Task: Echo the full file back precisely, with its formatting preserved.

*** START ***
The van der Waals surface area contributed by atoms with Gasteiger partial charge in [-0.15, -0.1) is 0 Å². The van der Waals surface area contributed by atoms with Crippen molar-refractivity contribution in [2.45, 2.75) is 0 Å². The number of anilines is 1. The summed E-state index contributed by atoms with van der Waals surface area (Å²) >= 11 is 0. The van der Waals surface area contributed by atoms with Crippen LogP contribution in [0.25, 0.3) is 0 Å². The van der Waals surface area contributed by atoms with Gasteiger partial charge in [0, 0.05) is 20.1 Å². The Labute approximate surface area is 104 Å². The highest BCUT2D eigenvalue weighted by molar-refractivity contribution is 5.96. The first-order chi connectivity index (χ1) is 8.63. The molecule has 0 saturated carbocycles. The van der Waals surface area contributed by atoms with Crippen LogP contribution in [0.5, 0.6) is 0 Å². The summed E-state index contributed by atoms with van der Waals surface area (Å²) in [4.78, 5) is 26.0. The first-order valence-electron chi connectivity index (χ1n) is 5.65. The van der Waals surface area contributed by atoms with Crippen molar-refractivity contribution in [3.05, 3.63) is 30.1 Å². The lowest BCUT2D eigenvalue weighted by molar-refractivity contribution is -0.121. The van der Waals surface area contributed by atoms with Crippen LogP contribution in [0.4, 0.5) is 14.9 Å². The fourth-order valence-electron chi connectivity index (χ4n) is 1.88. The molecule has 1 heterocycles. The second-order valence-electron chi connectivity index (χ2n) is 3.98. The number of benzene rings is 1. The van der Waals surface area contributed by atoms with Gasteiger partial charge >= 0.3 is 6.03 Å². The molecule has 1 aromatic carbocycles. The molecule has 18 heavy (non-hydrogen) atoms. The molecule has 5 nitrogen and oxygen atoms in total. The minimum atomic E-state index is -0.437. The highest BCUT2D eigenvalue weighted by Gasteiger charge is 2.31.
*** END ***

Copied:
The van der Waals surface area contributed by atoms with Gasteiger partial charge in [-0.15, -0.1) is 0 Å². The van der Waals surface area contributed by atoms with Crippen molar-refractivity contribution in [2.45, 2.75) is 0 Å². The number of anilines is 1. The summed E-state index contributed by atoms with van der Waals surface area (Å²) >= 11 is 0. The van der Waals surface area contributed by atoms with Crippen LogP contribution in [0.25, 0.3) is 0 Å². The van der Waals surface area contributed by atoms with Gasteiger partial charge in [0, 0.05) is 20.1 Å². The Labute approximate surface area is 104 Å². The highest BCUT2D eigenvalue weighted by molar-refractivity contribution is 5.96. The first-order chi connectivity index (χ1) is 8.63. The molecule has 0 saturated carbocycles. The van der Waals surface area contributed by atoms with Crippen LogP contribution in [0.5, 0.6) is 0 Å². The summed E-state index contributed by atoms with van der Waals surface area (Å²) in [4.78, 5) is 26.0. The first-order valence-electron chi connectivity index (χ1n) is 5.65. The van der Waals surface area contributed by atoms with Crippen molar-refractivity contribution in [3.05, 3.63) is 30.1 Å². The lowest BCUT2D eigenvalue weighted by molar-refractivity contribution is -0.121. The van der Waals surface area contributed by atoms with Crippen LogP contribution in [0.4, 0.5) is 14.9 Å². The fourth-order valence-electron chi connectivity index (χ4n) is 1.88. The molecule has 1 heterocycles. The second-order valence-electron chi connectivity index (χ2n) is 3.98. The number of benzene rings is 1. The van der Waals surface area contributed by atoms with Gasteiger partial charge >= 0.3 is 6.03 Å². The molecule has 1 aromatic carbocycles. The molecule has 18 heavy (non-hydrogen) atoms. The molecule has 5 nitrogen and oxygen atoms in total. The minimum atomic E-state index is -0.437. The highest BCUT2D eigenvalue weighted by Gasteiger charge is 2.31.